Screenshot from “Sisters”: Cinematography by Kai Torres. Starring the talented Willow Eve (left) and Lily Brooks O’Briant (right).

Those past couple weeks before our short films (aka Spring Narratives) were due, I was in the editing lab until 6 AM night after night. You’d think that’s the behavior of eccentric lone wolves, but the strangest part is that I was surrounded by my classmates the whole time.

Some left the lab in tears, but came back determined to stick it through only a few moments later. Others left with stomachs growling so loudly it could be heard through people’s headphones (me), and returned with some low-quality food from a vending-machine to keep them going (also me).

We were all in this together.


In the editing lab: Baseball caps are great when you don’t have time to take care of your hair… Photo: Kai Torres.

The thrill of seeing what began as an idea in your head come to life, mixed with the nauseating feeling of discovering that you missed an essential shot, and that your whole film will likely suck because of your complete incompetence is just one part of the editing experience. When hours of frantic editing, mixing, tricking and cheating pays off in the form of something that at least resembles what you had in mind, you’re no longer questioning your decision to become a filmmaker, and you start to get excited about the premiere that happens to be three weeks earlier than you’d like. You may have a somewhat coherent film to show on the screen that day, after all. It may even be decently good, who knows?

Then you pack your things and call it a day … or night, depending on which timezone you’ve chosen to identify with. You walk through the relatively empty streets of Manhattan and realize you haven’t had dinner yet. It’s 6:15 AM, and it’s too early for breakfast, and quite frankly, you don’t have enough money for dinner anyway, so breakfast it is.

The next morning you go back, exchange a few encouraging words with your classmates, plug in your hard-drive and do it all over again; until the premiere is so close you can feel it in your veins.


Screenshot from “Sisters”: Cinematography by Kai Torres.

The day is there and together with a full auditorium, you get to see what all your classmates have worked on since January. Their powerful voices expressed through stunning visuals on the screen, the pulsating reactions from the audience, and the nerve-wracking, yet exhilarating feeling of suddenly seeing your own film on that same screen. Up there, with all these talented humans you’re lucky enough to call your friends.

It was a success.


Screenshot from “Sisters”: Cinematography by Kai Torres. With the star, Lily Brooks O’Briant.

Even if I’m not 100% happy with my film, I’m a 100% happy with what I learned and the relations I gained during the process. My two movie stars, Lily Brooks and Willow did an amazing job, and I could not be happier with their work. Watch out for their names; they both have very bright futures ahead of them.

I’m still deciding on what will happen with this film next. I might want to apply to a few festivals, but we’ll see what my budget permits.


Screenshot from “Sisters”: Cinematography by Kai Torres.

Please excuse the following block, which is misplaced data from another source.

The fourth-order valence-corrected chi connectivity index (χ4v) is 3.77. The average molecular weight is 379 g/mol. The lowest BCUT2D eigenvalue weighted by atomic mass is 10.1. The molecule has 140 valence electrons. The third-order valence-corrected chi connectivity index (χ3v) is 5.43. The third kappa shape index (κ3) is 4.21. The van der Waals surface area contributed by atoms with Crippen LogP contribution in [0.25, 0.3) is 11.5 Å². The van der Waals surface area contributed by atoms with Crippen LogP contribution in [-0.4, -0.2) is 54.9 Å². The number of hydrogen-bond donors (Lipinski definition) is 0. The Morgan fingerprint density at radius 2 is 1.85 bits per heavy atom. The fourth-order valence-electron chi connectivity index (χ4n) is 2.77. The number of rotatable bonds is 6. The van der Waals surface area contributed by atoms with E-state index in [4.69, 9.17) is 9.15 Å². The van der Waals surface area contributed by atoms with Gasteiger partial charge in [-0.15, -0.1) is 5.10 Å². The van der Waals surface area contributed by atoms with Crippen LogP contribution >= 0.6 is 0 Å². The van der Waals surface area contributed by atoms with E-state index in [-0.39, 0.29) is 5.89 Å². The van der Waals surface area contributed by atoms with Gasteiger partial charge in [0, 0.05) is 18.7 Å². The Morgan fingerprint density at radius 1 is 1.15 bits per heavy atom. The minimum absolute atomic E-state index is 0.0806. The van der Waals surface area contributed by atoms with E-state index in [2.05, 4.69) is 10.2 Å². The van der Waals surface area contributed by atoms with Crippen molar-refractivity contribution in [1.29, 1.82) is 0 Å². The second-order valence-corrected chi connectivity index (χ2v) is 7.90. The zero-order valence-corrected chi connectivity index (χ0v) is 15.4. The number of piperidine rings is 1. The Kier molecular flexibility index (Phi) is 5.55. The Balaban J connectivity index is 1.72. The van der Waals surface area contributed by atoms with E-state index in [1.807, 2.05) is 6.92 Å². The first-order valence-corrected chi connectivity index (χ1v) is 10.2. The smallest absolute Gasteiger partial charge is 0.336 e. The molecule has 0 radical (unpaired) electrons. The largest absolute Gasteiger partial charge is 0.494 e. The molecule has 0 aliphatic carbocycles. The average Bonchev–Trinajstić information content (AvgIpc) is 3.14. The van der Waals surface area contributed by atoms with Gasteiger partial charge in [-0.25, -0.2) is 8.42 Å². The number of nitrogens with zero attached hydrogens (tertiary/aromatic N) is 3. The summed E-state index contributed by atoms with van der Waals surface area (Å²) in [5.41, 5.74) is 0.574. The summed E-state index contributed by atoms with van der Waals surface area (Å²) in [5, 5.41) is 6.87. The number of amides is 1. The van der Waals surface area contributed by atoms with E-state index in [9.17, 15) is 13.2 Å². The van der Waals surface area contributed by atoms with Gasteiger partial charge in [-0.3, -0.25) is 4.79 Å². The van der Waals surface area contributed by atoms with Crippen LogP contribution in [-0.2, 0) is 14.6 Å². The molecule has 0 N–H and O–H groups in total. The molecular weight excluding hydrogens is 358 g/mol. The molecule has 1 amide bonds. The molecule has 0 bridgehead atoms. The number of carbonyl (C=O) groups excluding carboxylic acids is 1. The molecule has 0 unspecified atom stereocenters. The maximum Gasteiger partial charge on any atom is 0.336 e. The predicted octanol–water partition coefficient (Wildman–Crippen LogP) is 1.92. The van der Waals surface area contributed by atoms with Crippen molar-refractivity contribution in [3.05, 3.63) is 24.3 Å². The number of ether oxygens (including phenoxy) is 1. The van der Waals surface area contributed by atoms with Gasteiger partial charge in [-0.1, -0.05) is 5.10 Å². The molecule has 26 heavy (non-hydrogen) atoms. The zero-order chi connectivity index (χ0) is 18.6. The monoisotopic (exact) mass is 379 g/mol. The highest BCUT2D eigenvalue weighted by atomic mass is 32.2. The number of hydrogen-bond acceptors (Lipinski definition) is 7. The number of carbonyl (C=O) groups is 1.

I was going to tell you about the experience that almost turned me into a real New Yorker; it’s honestly so ridiculous that I wasn’t even sure I wanted to tell you, but I like to keep promises, so stay tuned for my next post. Like I said, you don’t want to miss it.

Blessings,
Maria

It’s a wrap!

Good evening, dear readers!

I know it may have seemed like I just disappeared from the world for a while: my social media accounts have remained untouched for almost a month, and I don’t even want to think about all the birthdays and events I’ve missed, the dozen Skype-calls I’ve promised to make and the postcards I haven’t responded to. I used to take pride in replying to texts within 10 minutes, but life in film school has forced me to take pride in other things instead — there’s simply not enough hours in a day to be on top of everything. Thankfully I have friends who understand.

Since last time, I’ve spent nearly a month out and about on film sets, crewing on my classmates’ films and–just now–shooting my very own short film. Read more HERE.

Behind the scenes: Here with the talented Lily Brooks O’Briant and Willow Eve. (Lily Brooks just won the award for Best Actress at the First Run Film Festival, and landed a recurring role in Amazon’s new big series THE TICK. Remember the name) Photo: Cinematographer Kai Torres.

As I may have told you already: Our class of 36 was split into groups of six and during the course of a month we’ll all direct the film we wrote and produced earlier this year. Each of us get a maximum of three days to shoot our films.

So far we’ve done two shoots in the lovely neighborhood of Ditmas Park in Brooklyn, one shoot in Upstate New York, another one in Staten Island, a 3-day overnight shoot in Lynbrook, and before we wrap up this year’s production period we’ll shoot one on Manhattan.

I’ve already told you about the preparations for my film; the intense location scouting in crazy traffic and the never-ending rounds of auditions, but I now have the tremendous pleasure of telling you that the production part is done!

Behind the scenes: Here with Willow Eve, who impressed everyone with her unflinching stamina in the tough conditions. This girl has a bright future on the screen. Photo: Kai Torres.

Director Kathryn Bigelow once said that “there’s nothing easy about shooting” … and I must say that I agree.